Sunday, September 11, 2011

EXCLUSIVE! Bottletop Band Intv!

With a revolving door of musicians and one constant idea, The Bottletop Band was formed with the thesis of taking British musicians and mixing them with Brazilian music. The band is a supergroup of sorts featuring Carl Barat, Matt Helders of Arctic Monkeys, Drew McConnell of Babyshambles, Eliza Doolittle and many others all under the composition of Mario Caldato, Jr. The Bottletop Band are more than a band, but an idea - a charitable one at that, as everything they release and do goes directly to the Bottletop Charity. The charity supports initiatives in Brazil, Malawi, Rwanda, Mozambique on issues of sexual and reproductive health, substance abuse and gender equality. In a very special interview, we spoke with Drew McConnell about the band, their work and what the charity means to him.

How did the band come together? Who called who to start the project?

Well I got the call from John McClure, who I had met when working on a project with a charity called Crisis. He had the Sheffield people onboard. So i called a few London heads- Carl Barat, Seb Rochford etc.

You came together for charity; do you feel more bands and musicians should do this?

Well I honestly believe more bands and musicians would given the chance, its often management and labels who slam the breaks on when they hear the words "no fee".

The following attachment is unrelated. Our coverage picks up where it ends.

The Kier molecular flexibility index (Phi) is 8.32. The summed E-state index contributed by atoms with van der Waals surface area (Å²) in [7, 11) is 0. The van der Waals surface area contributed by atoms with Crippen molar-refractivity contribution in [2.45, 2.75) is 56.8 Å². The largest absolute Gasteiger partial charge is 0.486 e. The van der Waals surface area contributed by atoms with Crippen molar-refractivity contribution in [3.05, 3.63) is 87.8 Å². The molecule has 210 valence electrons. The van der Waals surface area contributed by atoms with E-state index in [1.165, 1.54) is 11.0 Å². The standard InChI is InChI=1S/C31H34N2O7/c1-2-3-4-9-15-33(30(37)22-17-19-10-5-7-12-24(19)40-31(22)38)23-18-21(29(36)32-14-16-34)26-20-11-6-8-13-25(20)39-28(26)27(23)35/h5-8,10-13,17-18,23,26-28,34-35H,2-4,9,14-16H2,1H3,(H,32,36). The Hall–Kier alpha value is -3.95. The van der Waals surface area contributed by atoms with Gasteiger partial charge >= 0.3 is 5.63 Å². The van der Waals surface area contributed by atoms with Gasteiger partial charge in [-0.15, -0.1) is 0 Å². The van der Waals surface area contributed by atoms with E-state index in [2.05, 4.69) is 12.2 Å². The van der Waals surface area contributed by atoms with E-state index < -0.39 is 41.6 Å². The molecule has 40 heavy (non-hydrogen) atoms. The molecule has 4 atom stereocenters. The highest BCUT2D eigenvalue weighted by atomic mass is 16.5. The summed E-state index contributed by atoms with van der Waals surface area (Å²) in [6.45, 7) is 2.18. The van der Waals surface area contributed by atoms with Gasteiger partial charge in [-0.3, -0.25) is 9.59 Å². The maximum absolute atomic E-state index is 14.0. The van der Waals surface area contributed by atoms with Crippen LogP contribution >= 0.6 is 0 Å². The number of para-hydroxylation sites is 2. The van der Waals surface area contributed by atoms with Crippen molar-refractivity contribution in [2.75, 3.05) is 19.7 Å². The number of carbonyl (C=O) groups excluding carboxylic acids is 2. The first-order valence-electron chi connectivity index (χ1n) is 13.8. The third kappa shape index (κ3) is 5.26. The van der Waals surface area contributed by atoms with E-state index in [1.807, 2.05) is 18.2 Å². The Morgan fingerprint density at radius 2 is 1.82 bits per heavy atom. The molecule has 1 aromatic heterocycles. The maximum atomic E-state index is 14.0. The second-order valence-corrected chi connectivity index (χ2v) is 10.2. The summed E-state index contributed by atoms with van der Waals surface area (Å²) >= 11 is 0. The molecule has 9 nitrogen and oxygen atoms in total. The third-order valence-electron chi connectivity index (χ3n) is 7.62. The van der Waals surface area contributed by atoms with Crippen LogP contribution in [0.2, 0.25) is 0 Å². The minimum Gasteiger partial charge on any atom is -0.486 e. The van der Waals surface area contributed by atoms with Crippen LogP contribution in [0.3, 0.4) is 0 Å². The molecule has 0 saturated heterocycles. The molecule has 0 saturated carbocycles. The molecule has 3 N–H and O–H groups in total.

Aside from great music, what else are you hoping fans get out of Dream Service?

Well most obviously an insight into what Bottletop as a charity are doing, and most importantly why they're doing it. Also in a wider artistic sense that its ok to mix things up culturally a bit more than we have been these last ten years. There was a flurry of it in the 90's but everyone seems to be wandering back to their paddocks out of inertia or habit.

How much fun was the recording of Dream Service?

Very fun. There was no sense of what we were doing really save the skeleton "crossover" brief and that made for loads of experimenting. This meant lot of laughs when it sounded bad but loads of excitement and enthusiasm when an idea took form and came to life.

The sound of the band is a combo between the Britpop you are known for mixed with Brazilian and African sounds. Was it difficult making music out of your norm? Did you enjoy the challenge?

It was a joy to step outside the box a little. Fortunately everyone managed to use their own strength in a way that added to the songs.

You were born in Ireland, grew up in Spain and then went back to the UK and have traveled around the world playing music. Has traveling around and your upbringing made you more conscious of issues in the world?

Undeniably. When you see first hand the wildly different levels of poverty/affluence you can't help but become more aware of it. Mind you, you can travel from Hampstead to Kentish Town in 5 minutes and see pretty severe changes in wealth.

You worked with Matt Helders when you recorded with Mongrel, is working together again sparking interest in doing another Mongrel record?

The making of the Mongrel record was one of those happy times when everyone happened to be free and we made an awesome G-Funk, Hip Hop record. If everyone was free at the same time again I'd jump at the chance.

Find out more about the band & the charity at